This is known as a “immigration-consequences” policy in which the prosecuting authority will consider immigration ramifications of a resolution of a criminal case to work to avoid exposing the defendant to the possibility of deportation.  This kind of policy is employed in Seattle and in many jurisdictions throughout California and has been gaining in popularity in response to the Trump Administrations increasingly aggressive deportation of undocumented aliens who are convicted of even minor criminal offenses.


On July 1, 2017 the Legislature passed Public Act 17-31 (effective October 1, 2017) which had some significant changes for domestic violence laws in Connecticut.  The most interesting was the modification to the stalking statute to significantly relax the threshold for a criminal prosecution and at the same time expand the means by which stalking crimes could occur to include stalking by electronic communication and social media such as facebook, instagram, etc.

The old Stalking Statute – Under the old Connecticut stalking statutes in order to be found guilty of stalking you must have taken some overt conduct consisting or two or more acts, by which the actor either directly or through a 3rd person, “follows, lies in wait for, monitors, observes, surviels. threatens, harasses, communicates with or sends unwanted gifts to” the victim.   Also the the actor must have knowingly engaged in such conduct directed at the victim that would “cause a reasonable person to fear for such person’s physical safety.’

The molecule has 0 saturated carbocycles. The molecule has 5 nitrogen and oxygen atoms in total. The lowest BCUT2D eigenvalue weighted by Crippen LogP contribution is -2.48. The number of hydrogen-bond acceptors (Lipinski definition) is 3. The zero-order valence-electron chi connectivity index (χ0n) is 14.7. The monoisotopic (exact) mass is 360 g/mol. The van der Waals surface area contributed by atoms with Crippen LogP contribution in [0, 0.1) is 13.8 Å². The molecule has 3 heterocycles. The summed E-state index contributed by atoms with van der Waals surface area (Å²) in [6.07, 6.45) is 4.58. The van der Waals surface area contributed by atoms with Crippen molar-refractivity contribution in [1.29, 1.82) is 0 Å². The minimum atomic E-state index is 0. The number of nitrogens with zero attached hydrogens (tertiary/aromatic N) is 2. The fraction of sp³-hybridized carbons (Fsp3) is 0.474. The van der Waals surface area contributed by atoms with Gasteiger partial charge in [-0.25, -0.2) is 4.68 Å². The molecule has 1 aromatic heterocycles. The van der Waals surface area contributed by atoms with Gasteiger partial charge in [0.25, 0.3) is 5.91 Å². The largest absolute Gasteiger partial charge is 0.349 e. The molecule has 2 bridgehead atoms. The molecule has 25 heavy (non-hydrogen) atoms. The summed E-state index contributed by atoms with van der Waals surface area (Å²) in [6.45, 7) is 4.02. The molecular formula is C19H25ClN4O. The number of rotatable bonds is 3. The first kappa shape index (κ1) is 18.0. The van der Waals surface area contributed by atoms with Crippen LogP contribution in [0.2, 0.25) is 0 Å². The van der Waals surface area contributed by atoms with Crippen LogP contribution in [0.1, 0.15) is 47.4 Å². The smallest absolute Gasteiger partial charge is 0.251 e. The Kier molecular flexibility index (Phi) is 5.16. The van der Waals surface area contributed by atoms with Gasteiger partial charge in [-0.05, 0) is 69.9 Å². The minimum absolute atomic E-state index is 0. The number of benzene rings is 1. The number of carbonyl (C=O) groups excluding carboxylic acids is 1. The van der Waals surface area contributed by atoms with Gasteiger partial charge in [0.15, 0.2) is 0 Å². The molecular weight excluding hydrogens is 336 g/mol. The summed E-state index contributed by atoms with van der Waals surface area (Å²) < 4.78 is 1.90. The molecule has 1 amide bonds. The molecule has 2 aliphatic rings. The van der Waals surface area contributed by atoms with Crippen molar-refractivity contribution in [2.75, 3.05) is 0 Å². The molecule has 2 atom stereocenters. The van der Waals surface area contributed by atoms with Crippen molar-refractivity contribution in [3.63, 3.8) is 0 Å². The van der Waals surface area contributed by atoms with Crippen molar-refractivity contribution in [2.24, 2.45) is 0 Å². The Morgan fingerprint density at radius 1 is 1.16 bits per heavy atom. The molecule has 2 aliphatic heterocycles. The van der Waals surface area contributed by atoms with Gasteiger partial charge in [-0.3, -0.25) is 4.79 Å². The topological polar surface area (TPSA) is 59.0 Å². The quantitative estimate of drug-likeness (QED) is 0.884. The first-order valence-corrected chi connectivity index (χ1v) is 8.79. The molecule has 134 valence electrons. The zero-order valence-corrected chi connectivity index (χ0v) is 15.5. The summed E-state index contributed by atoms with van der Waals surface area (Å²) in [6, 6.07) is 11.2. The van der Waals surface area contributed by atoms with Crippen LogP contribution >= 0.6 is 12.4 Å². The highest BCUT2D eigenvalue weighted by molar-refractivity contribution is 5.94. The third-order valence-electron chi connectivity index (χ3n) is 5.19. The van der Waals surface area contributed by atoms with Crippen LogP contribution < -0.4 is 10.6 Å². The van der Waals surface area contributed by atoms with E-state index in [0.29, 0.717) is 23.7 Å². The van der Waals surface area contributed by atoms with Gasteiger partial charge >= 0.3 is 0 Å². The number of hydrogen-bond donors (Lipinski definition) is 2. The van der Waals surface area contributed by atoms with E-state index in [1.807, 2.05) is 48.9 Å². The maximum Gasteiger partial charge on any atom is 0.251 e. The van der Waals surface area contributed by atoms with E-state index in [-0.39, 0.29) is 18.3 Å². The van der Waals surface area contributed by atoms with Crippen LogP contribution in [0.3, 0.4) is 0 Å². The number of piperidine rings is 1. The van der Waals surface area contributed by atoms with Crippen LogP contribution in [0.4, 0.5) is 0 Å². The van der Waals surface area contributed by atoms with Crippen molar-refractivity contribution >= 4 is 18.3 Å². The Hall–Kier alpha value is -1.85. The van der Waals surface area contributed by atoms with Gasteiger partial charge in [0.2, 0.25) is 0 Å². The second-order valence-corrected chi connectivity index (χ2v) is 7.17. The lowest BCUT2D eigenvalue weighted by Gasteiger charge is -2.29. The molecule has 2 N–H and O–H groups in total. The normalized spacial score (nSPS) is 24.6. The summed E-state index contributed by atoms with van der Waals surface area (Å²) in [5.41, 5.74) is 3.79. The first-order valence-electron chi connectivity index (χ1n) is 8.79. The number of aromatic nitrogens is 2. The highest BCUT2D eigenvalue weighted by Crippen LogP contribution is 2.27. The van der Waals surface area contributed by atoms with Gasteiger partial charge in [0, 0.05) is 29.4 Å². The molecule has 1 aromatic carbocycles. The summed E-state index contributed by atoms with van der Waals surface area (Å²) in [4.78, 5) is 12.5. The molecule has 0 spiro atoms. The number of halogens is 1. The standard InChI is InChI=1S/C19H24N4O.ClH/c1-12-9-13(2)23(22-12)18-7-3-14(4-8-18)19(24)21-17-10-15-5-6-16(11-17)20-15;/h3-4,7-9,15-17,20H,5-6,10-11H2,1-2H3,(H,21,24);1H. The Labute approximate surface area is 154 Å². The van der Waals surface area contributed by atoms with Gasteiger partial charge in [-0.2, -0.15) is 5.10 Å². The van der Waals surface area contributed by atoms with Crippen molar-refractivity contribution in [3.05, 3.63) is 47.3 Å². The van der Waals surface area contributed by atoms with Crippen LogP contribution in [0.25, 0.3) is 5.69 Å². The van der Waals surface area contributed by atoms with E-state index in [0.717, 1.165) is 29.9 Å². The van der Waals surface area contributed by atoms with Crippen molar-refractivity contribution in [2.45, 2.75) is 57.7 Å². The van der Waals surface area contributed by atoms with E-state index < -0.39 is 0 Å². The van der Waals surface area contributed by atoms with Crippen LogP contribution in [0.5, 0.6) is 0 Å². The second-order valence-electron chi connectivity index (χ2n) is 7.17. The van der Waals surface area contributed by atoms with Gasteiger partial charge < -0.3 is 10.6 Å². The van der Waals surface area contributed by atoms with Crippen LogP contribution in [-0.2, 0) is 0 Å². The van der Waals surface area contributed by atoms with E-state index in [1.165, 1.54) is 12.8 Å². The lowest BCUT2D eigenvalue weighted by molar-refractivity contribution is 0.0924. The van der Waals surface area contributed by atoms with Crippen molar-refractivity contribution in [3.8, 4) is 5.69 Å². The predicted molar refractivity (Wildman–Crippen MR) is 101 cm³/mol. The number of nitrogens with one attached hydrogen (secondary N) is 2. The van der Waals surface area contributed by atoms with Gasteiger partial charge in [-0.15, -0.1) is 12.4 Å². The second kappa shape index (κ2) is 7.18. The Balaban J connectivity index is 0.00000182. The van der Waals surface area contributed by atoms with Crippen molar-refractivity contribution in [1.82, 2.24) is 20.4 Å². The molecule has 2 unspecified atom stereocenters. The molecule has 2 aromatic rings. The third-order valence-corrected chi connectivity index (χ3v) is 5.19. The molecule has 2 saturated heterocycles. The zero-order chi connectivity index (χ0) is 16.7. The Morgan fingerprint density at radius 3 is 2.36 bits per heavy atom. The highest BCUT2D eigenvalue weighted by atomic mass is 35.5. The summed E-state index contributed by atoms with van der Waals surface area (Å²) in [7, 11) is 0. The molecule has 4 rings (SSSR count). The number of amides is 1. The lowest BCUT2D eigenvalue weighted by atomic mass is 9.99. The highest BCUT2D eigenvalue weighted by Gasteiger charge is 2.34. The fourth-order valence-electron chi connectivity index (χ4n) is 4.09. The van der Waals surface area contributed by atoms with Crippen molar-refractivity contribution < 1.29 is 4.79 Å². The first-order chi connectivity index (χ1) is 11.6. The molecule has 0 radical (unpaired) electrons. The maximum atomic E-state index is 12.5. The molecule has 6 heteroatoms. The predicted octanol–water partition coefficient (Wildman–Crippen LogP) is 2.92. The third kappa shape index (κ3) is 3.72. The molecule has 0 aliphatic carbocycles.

The new Stalking Statute 

According to the Center for Disease Control and Prevention there are about 25 incidents of domestic violence every minute in the United States.  While nationwide trends have shown that the rates of domestic violence have dropped significantly since their peak levels in the early 1980’s after many States including Connecticut began implementation of radical changes of how domestic violence Police investigations were handled and how the cases were prosecuted in Court.

In the early 1980’s Police often responded to domestic violence 911 calls in a “peace keeping” capacity.  They would come out to the home, calm everyone down and then leave without arresting anyone.  After the watershed 1983 case of Tracey Thurman in which she sued the Torrington Police Department alleging that they failed to protect her because she was a woman and a domestic violence victim. As a result of this break though litigation, the Connecticut Legislature responded with a sweeping series of radical changes to Connecticut law to protect domestic violence victims. These reforms included the requirement that Police make arrests when they respond to 911 calls if they find probable cause that a crime has occurred; the definition of family violence crimes as separate offenses; establishing a separate domestic violence docket and unit at each Court House to handle domestic violence matters and requiring that all domestic violence offenders be brought before the Court within 24 hours for an arraignment so the Court can issue orders of protection as needed to safeguard the victim.


News 12 Connecticut badge
News 8 badge
Connecticut Law Tribune badge
The New Yorker badge
stamford advocate badge
The Hour badge
Ebony badge
The Hollywood Reporter badge
TMX badge
Contact Information